Since the onset of COVID-19, we’ve had to make big changes to the way we work and interact with one another in general. The rise of online learning is part of this. Many people have taken the opportunity to learn new things and pick up new skills. There’s a range of great learning apps and websites which offer exceptional online student engagement, stimulating reading materials, and helpful assistance whenever you need it.
Remote working might be something of a novelty to a lot of people, but distance learning is in fact long-established. In the same way that you might hold a video call online through an all-in-one desktop app to keep in touch with colleagues, so you can stream live or recorded online lectures and seminars. Many of the methods now being used in the world of work have long been used for the purposes of online learning.
But there are so many different options out there when it comes to online learning, it can be difficult to work out which provider is best for you. In this guide, we’ll list eight of the best free educational apps and websites, to provide you with more information and hopefully a bit of inspiration.
The best educational apps and websites for online learning
One of the world’s best-known online learning resources, Coursera has several thousand courses from leading educational providers. Those include elite universities such as Stanford and Princeton, as well as big-name businesses such as IBM and Google. Coursera offers several thousand free courses across a plethora of different subject areas.
Whether you’re looking for an introduction to programming or you want to get to grips with machine learning, there’s a course on Coursera for you. Another benefit of using the site is that you can complete collections of related courses (known as "specializations") to really sharpen your knowledge across a particular topic.
2. Khan Academy
Khan Academy has as its mission "providing excellent free education for inquisitive minds worldwide." It provides its lectures in the form of video tutorials and has proved hugely popular around the world. So, if you’re looking to take on a new course and expand your mind, this is certainly a very good place to look.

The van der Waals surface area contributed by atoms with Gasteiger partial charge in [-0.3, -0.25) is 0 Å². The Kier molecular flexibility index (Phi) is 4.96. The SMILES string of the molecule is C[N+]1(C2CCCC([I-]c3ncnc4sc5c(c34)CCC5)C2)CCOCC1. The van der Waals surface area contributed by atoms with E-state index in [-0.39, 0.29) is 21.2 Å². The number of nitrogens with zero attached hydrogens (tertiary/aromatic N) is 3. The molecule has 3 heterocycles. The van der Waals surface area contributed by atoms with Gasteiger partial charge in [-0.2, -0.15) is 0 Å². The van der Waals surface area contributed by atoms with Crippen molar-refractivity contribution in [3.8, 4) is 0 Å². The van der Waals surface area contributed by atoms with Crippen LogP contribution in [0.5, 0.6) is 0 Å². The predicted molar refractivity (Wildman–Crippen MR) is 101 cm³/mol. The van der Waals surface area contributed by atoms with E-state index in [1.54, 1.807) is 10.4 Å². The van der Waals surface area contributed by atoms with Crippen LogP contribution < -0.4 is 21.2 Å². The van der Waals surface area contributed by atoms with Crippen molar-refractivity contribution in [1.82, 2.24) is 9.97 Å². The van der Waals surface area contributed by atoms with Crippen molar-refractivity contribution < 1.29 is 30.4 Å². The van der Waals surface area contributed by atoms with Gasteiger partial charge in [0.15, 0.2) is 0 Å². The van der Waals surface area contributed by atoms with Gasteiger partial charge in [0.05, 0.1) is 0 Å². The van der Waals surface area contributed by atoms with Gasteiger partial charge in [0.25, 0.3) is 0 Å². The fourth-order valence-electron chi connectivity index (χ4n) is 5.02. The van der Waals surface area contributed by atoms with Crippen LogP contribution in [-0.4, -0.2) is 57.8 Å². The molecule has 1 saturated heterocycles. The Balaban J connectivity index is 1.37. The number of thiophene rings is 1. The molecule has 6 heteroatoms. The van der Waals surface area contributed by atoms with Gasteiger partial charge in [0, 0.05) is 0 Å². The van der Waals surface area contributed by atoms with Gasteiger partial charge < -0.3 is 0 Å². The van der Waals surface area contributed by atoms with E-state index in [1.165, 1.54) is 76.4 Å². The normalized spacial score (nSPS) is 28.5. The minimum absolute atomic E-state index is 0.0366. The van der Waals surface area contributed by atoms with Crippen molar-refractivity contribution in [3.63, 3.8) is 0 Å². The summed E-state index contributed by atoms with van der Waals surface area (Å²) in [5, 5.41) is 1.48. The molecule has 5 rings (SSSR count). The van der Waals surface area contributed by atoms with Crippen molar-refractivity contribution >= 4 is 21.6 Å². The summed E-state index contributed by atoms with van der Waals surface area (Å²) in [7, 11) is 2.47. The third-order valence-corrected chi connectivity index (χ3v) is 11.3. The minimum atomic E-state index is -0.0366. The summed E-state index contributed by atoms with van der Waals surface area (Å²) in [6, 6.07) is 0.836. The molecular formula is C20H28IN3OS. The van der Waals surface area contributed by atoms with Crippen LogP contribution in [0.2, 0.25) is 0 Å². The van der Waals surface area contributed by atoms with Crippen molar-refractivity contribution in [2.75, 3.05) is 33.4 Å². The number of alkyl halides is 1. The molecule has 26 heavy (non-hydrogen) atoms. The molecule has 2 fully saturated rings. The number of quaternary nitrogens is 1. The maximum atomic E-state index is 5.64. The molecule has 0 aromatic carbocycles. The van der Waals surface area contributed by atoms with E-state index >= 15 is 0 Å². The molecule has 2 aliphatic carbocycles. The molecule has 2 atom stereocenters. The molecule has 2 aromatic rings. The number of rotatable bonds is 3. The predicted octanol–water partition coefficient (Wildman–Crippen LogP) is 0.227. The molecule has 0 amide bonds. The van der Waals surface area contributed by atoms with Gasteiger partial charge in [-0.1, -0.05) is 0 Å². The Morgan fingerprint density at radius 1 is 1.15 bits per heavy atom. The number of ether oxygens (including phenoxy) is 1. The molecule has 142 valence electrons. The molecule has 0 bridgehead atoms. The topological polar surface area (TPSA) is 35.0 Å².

Furthermore, Khan Academy offers courses that can help you prepare for standardized tests across a range of qualifications, including MCAT, SAT, and LSAT.
Partnering with world-famous universities, including Harvard and MIT, edX has around 2,500 courses to choose from. It focuses primarily on the humanities and natural sciences, so if you’re looking to broaden your understanding of topics in these areas, it’s a great place to start. Languages and computer science, in particular, are among the most popular subjects on edX.
While most edX courses are free, there are some professional courses that will come at an additional cost, so make sure you know exactly what you’re signing up for before you commit yourself to anything.
Partly owned by the Open University, FutureLearn offers a wide range of free short courses across a range of different subjects. Its short, ‘micro-credential’ courses are available free of charge, and you can obtain a printable digital certificate upon completion (though this will cost you a little extra, with fees starting from around $40).
There are 14 subject areas in total, offering a variety of shorter and longer courses - depending on how deeply you want to go into the topic. As well as how easily or otherwise you’ll be able to fit it into your everyday schedule.